Thank you for reading. 

Catch up on past entries by clicking here for the archives page. 



Image Credit: Created by kjpargeter on



Choosing Happiness Despite Circumstances

Choosing Happiness Despite Circumstances

In one of my infertility groups I read a post from a woman who struggled with multiple miscarriages and failed IVF rounds. She sounded exactly like how I feel, occasionally sad and confused about what will happen next. She asked a very profound question: “How do I get my happiness back?” So many women in the group seem to relate happiness with the end result of a baby. But she asked this question relating it to what she herself can actually do, regardless of whether she continues or discontinues her fertility treatment. A new daily goal of mine is to continually work on creating happiness for myself and from within myself. You are setting yourself up for disappointment if you rely on external events to bring you happiness. In other words, it is still possible to be happy and content even if you cannot create a family right now.


I wrote the following response to the woman’s post about her question of how to find happiness through all of this: 


Sometimes taking a break from planning fertility things, even if it’s just for a month or two can bring much needed peace. I’ve experienced a lot of loss and disappointment as well: 5 miscarriages and 1 failed IVF round. So many of us are right there, feeling exactly like you are. I feel the same way too. Your honesty with your post helped me to feel less alone. Take the time to take care of yourself and do the things you enjoy, whether it’s going for a walk, listening to music, journaling, talking with friends, etc. I need to do the same as well. Even in our uncertain times we can make choices to build ourselves up, even if we have to drag ourselves out of bed to enjoy the world outside. For me, doing the opposite of how I feel sometimes helps. If I want to binge watch TV or oversleep beyond what is normal, I try to force myself to go for a drive or be out in nature. The other day I was depressed and only wanted to zone out in front of the TV but I instead went out for a hike. I saw for the first time in my life a mountain sheep very close. Had I not forced myself to get outside I would have missed out on that amazing experience. For me that was a taste of what I could be missing out on if I continue to sit inside and be depressed. I hope you can push yourself too to find what helps you heal.”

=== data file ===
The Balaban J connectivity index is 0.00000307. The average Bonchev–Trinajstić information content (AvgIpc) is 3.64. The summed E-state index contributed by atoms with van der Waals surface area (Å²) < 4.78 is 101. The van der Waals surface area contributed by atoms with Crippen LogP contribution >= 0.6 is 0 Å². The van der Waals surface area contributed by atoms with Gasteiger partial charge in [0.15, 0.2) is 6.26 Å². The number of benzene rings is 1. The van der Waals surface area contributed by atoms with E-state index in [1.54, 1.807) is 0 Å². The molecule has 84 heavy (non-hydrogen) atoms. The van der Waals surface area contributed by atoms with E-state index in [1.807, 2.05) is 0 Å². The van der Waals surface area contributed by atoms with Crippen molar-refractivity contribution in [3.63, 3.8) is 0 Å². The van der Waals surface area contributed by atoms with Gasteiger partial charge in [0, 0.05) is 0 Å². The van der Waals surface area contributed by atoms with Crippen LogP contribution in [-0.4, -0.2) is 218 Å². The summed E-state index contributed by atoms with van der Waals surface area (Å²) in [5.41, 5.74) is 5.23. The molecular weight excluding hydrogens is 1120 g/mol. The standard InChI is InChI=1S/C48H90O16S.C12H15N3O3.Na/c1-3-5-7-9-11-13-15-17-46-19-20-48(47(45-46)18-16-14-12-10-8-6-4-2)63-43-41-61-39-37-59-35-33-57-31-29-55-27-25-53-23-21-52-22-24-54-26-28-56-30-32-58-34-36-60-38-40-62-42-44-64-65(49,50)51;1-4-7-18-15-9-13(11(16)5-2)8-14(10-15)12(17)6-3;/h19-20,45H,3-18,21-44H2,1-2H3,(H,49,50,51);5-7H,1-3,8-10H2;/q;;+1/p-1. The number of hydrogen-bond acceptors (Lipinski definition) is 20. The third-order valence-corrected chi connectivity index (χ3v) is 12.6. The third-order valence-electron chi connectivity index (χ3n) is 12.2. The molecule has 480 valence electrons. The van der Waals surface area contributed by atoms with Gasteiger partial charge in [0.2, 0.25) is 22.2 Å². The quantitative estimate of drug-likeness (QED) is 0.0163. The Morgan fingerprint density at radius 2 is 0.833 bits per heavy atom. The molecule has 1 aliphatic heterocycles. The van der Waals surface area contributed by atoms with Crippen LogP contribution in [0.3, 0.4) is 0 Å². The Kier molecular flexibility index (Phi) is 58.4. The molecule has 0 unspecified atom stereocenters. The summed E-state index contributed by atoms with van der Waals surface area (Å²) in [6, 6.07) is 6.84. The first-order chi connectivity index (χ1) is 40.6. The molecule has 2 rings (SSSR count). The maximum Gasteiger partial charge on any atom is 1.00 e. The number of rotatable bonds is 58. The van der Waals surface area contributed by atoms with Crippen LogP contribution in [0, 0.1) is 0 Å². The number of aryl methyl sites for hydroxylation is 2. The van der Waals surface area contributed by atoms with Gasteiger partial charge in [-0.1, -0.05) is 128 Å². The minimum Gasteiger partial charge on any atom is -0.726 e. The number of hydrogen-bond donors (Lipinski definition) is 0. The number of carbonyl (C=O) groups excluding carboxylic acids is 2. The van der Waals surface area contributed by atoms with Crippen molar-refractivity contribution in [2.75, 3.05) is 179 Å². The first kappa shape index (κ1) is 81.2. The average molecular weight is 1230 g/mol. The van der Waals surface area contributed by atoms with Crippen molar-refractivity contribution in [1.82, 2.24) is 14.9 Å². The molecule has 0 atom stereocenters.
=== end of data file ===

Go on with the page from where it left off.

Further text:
A rare find, mountain sheep watches us as we hike.


Thank you for reading. 

Catch up on past entries by clicking here for the archives page. 


Book Review “It Starts with the Egg” by Rebecca Fett

Book Review “It Starts with the Egg” by Rebecca Fett

This post may contain affiliate links. You can see my full disclosure here. Rating: 5 out of 5

Rebecca Fett, writer of “It Starts with the Egg” knows her stuff for sure. Fett is a molecular biologist who understands how the body functions on a cellular level. When faced with her own infertility issues she used her education and research skills to have a successful birth, and shared her extraordinary amount of information for other women to use in her book. She has held the top selling rank on in the Reproductive Medicine category. I’m a member of multiple infertility groups on Facebook, and I continually heard about this book over and over again. The women were very enthusiastic about the book and it was always highly recommended. Many women who spoke endless praises of “It Starts with the Egg” were saying that they were able to finally make their dream of having a baby a reality.